Giraffes are pretty crazy looking on the best of days, but a new video making the rounds ups the ante. Captured in a reserve in Kenya by rangers from the Hirola Conservation Program, the video shows a ghost-white mother giraffe and her calf browsing in the bush, reports Sara Gibbens at National Geographic.
As Gibbens reports, the giraffes aren’t albino, as many might assume on first glance. Instead, they suffer from a condition known as leucism, which prevents skin cells from producing pigments, yet allows other organs to process them. Conversely albinism is a genetic mutation that prevents the body from producing any pigment, and is often marked by the presence of pink eyes.
As Naaman Zhou at The Guardian reports, the giraffes were first reported to the rangers by locals living near the Ishaqbini Hirola Conservancy in Garissa county in June. The rangers finally located and filmed the animals in August. “They were so close and extremely calm and seemed not disturbed by our presence,” they write in a blog post on the HCP website. “The mother kept pacing back and forth a few yards in front of us while signaling the baby giraffe to hide behind the bushes—a characteristic of most wildlife mothers in the wild to prevent the predation of their young.”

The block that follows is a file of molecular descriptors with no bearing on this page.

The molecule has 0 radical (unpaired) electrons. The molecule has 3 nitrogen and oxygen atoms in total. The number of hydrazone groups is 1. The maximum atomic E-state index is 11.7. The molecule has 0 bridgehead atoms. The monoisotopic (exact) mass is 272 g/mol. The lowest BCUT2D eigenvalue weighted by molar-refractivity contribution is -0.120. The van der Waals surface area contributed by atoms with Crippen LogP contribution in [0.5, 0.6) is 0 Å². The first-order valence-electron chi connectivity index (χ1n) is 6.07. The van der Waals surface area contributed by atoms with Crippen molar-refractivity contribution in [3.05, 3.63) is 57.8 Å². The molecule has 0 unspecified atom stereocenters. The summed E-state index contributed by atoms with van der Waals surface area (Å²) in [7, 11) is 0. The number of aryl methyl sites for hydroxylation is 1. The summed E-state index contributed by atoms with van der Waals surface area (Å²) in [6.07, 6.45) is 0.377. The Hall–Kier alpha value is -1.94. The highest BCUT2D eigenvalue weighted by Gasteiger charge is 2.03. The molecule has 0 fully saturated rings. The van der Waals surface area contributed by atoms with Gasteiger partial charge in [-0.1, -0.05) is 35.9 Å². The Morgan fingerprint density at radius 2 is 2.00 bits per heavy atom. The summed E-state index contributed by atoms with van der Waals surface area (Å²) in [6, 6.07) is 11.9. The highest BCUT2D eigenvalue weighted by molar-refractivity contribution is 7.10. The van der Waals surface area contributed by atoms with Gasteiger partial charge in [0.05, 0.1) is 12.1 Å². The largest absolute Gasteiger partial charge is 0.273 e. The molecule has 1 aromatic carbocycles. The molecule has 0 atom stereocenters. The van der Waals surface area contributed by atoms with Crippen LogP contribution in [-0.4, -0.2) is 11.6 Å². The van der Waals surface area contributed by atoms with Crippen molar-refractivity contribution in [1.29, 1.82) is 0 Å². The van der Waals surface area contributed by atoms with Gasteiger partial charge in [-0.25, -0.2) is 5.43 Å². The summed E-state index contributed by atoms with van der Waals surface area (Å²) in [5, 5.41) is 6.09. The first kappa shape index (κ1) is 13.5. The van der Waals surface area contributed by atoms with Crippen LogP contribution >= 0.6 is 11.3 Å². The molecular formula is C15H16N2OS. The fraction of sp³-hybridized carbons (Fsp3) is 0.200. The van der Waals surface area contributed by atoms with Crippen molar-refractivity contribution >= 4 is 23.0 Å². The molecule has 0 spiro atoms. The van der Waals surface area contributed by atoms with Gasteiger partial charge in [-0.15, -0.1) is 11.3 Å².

This is not the first report of a white giraffe in eastern Africa. According to HCP one was spotted in January, 2016, in Tanzania’s Tarangire National Park and a white giraffe, perhaps one of the individuals recently filmed, was reported in Hirola in March 2016 and was later photographed. As Cara Giaimo at Atlas Obscura reports, sightings of white giraffes have occurred as far back as 1938 and they have also been seen in 1956, 2005, 2011 and 2015.
Still, the creatures are a rarity. According to HCP, local elders say they have never seen white giraffes before. “This is new to us” Bashir, a community ranger, says in the blog post. “I remember when I was a kid, we never saw them.”
The giraffes just add to 2017’s menagerie of white animals. In July, a rare pale tiger was photographed in India and in August, video of bright white moose came out of Sweden. Then of course there’s the albino groundhog in Maryland in July and the eraser-pink dolphin that recently showed up in Louisiana.